This report presents key data on older workers’ employment, labour market participation and developments.
This report presents key data on older workers’ employment, labour market participation and developments. It is based on Labour Force Survey data for United Kingdom (Quarter 2, 2010).
There are 21.0 million people aged 50 and over in the United Kingdom. Of these 11.2 million are aged between 50 and 64, accounting for 28.0% of people age 16-64.
64.5% of those aged 50-64 are in employment. This is lower than the employment rate for people aged 25 to 49 (80.0%) but higher than for those age 16-24 (50.9%).
Over the last two years, workers aged 50-64 have been negatively affected by the recession. There has been a 1.1 percentage point drop in the employment rate and a 1.9 percentage point rise in the ILO unemployment rate.
ILO unemployment is lower amongst those aged 50-64 (4.9%) compared to those younger than 50 (8.9%).
People aged 50-64 are more likely to be long-term unemployed. 44.0% of those unemployed aged 50-64 have been unemployed for longer than one year, compared with 30.6% of those under 50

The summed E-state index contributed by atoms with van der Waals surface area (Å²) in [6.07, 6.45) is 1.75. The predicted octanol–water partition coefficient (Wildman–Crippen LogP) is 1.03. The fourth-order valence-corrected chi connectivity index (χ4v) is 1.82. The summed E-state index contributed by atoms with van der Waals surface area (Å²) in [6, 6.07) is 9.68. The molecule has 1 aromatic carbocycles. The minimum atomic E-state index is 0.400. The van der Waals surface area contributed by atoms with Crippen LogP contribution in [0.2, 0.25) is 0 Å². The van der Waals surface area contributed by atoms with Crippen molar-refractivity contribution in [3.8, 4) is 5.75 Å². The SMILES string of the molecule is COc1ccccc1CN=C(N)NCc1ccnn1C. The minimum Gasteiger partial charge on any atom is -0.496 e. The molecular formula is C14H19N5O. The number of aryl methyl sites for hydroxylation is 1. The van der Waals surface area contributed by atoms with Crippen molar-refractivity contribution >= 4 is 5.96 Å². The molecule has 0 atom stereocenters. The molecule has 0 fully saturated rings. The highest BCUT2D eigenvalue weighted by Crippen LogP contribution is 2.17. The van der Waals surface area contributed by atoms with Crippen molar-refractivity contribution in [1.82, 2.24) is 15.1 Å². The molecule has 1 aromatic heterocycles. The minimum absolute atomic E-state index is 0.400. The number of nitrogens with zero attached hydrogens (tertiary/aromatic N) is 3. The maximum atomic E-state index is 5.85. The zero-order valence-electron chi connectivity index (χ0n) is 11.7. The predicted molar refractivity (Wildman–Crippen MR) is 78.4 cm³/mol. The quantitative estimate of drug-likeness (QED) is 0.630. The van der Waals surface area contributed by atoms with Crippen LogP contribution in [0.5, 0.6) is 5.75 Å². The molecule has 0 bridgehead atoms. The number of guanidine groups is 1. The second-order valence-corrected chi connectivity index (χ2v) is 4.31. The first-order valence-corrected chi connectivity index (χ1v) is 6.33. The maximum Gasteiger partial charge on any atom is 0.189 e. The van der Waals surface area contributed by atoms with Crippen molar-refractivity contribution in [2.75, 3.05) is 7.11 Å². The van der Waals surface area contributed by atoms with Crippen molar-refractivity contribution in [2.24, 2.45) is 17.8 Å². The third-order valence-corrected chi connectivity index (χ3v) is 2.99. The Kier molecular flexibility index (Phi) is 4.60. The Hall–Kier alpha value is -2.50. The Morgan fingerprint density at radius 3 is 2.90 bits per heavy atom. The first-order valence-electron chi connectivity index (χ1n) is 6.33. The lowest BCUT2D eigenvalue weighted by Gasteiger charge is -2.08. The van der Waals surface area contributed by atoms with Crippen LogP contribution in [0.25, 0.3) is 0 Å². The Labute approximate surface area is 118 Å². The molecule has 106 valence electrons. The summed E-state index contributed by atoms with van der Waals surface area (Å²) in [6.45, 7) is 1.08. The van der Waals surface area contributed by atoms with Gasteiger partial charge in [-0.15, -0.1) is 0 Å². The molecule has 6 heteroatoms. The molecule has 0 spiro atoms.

Older workers are more likely to work part-time than their younger counter parts. 28.1% of those in work aged 50-64 compared with 21.9% for 25-49 year olds.
People aged 50-64 have spent on average 13.7 years in their current employment, compared with those below 50 with an average of 6.3 years.
The 50-64 group have a high number of people with no qualifications. 17.7% of those aged 50-64 report themselves as having no qualifications, compared with 8.6% of those under 50.
Inactivity rates of those age 50-64 are higher then that of those below 50. 32.2% of the 50-64 age group are inactive compared to 20.4% of those below 50.
Of those claiming Incapacity Benefit (IB) or Severe Disablement Allowance (SDA) 48.5% are aged 50 or over.
Note to Editors:
- The Older Workers statistical information booklet is published by DWP in fulfilment of a Government’s commitment to publish information on employment statistics on older people. A copy of the report can be downloaded from the Department’s research website at: http://research.dwp.gov.uk/asd/asd5/rports2011-2012/owsib2010.pdf